How To Do Stuff: Part 1


I figure that my generation and older are maybe the last ones to be able to do stuff. 

By stuff I mean simple, everyday things like cook a meal, make a loaf of bread, change a plus, put up a shelf, knit a snood, put oil in your car, make clothes, alter clothes, sew on a button, paint a room in your house, grow food and so on. 

Everybody says they have no time but the truth is there is way more money knocking around than ever before and clothes are now as disposable as the containers that hold your take away meal. 

It’s all very well for us who grew up being taught and shown how to do stuff, I have parents who, if they were in their thirties now, would be tragically and instagrammably hip with their clothes making and beer brewing. Anyway, enough rant, in my day and so on…

So I’m writing posts about basic stuff, starting with this one, very important, how to cook rice. 

I’m taking requests by the way, and yes, my spelling might be off

How to cook rice: 

Rice, staple and often destroyed by the wrong cooking technique, rice contains many useful nutrients that help us to function well. Rice, esp the wholegrain variety is credited with reducing blood pressure and reducing odema or swelling. I have many memories of my Mother fighting with rice, trying to get it not to stick, spreading it out on greaseproof paper and putting it in the oven or straining it and rinsing it over and over when cooked, what a pain in the arse! Little did we know then that rice is meant to stick and that makes it more pleasant to eat, how else can you eat it with chopsticks? Non-stick rice has had much of the starches washed out and this has no benefit to the consumer.

I learned to cook rice from a Jamaican woman called Sophie who lived in the flat upstairs when we lived in Hamburg. Sophie was a mega cook and her tiny kitchen would often be sizzling with many pans while she cooked spicy dishes from her home country, especially her red snapper in sweet and spur sauce. The main thing I learned from Sophie however was how to cook the rice good, her words, not mine. The absorbtion method is what is used far and wide across Asia and all countries that grow this fabulous and delicious grain. It’s very important to wash your rice in a few changes of cold water before cooking as rice has been handled so many times by humans and machines and has also been stored in huge warehouses with all manner of people and animals running around doing their thing. So wash, wash, wash your rice at least three times. If you cook brown rice, wash and soak it, ideally overnight, before cooking. You can also soak, or ferment your rice by adding a spoon-full of whey to your water and leaving it up to four days on the countertop to ferment, this reduces phytates which can irritate the gut and it also makes your rice taste great. Rice cooked in this way will keep for up to one week in the fridge after it cools and it’s really tasty.

On that note, cooked rice is one of the top five food most likely to give you food poisoning. When rice reduces in temperature to room temp, after about one day the bacteria bacillus cereus starts to develop which multiply like wildfire and can give you serious stomach upset and vomiting, aka food poisoning. Don’t worry when you go into a restaurant that serves lots of rice, their rice will be freshly cooked and kept in a rice cooker which keeps the temperature constant. In bars and other restaurants that rarely sell a curry, tread more carefully. The longer the rice is left at room temp, the more likely this will happen. Generally I find one day in a cold kitchen is fine but if you put leftover rice in the fridge after dinner and reheat it either by frying or microwave, it’s totally fine. In fact, fried rice is always made with day-old rice. You can also freeze and reheat cooked rice that has been frozen.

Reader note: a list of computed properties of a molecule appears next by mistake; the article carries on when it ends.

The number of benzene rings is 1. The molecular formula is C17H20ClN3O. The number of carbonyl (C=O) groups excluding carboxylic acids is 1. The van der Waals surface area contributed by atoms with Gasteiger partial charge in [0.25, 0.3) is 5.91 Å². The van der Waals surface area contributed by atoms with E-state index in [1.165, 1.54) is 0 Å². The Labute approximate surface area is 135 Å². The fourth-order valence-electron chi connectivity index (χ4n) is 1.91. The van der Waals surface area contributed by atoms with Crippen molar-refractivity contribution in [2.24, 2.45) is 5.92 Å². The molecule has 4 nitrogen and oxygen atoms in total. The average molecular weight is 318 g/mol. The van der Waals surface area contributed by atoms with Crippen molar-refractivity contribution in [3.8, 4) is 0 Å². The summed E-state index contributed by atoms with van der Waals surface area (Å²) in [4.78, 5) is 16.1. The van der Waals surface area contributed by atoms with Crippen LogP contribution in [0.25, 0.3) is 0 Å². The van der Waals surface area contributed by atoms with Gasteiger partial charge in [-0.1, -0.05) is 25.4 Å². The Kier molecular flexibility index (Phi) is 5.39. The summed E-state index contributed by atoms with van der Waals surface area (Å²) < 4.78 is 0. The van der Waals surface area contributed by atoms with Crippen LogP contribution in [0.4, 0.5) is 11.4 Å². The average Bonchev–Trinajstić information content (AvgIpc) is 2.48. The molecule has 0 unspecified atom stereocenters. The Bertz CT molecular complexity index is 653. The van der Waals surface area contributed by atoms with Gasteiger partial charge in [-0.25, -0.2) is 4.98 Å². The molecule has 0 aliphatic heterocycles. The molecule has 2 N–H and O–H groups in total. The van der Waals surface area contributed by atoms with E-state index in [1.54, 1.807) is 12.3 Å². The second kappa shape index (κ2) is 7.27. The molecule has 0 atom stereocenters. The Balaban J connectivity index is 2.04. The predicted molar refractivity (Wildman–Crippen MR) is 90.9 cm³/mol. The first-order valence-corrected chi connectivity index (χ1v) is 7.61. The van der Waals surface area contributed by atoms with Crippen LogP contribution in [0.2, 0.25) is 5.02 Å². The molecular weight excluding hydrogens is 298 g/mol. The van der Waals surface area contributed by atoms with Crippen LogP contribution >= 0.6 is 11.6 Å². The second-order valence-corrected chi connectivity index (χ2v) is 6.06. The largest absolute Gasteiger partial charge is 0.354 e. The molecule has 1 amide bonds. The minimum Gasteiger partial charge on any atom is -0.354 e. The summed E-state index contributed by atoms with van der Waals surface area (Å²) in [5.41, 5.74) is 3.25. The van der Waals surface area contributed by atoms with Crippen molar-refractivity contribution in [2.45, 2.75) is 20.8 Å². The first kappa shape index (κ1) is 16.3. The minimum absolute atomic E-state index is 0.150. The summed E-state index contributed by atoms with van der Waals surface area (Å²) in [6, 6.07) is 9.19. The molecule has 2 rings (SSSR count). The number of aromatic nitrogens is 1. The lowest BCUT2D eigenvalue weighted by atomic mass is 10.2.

Right, I hope this hasn’t put you off cooking this amazing grain. I love rice and eat it often, preferring Thai Jasmine which I buy in huge bags from Asian supermarkets. Rice is great with so many dishes and a great and easy meal for one is lots of green veggies stir fried with cooked rice added, some garlic and ginger and served with spring onions and a drizzle of soy sauce with a runny fried egg on top and a dollop of spicy kimchi or sambal olek.

Ok, on with the cooking.

Rice, rice baby….oh yeah

Boil the kettle

Wash one mug-full or rice well, ideally with three water changes, using a sieve, Strain it.

Get a decent pot, not too wide, about six inches with a well-fitting lid. Melt a little butter or oil in the pot, about one tblsp, on a high heat.

Throw in the rice and give it a stir to coat the grains in the oil.

Fill the same mug with boiled, hot water and fire that into the pot, stir it up, it will be hissing angrily. Fire in a small bit of salt.

Clamp the lid on the pot tightly and turn the heat down to the lowest setting you can. Now go away and put your feet up for twenty minutes or make the rest of your meal. DO NOT OPEN THE POT UP!!

After twenty minutes lift the lid, the rice will look like it cemented to the bottom of the pot, do not fear, this is ok.

Fluff up the rice with a fork, it will be perfect.

Ratio 1:1


P.S rice is naturally gluten free




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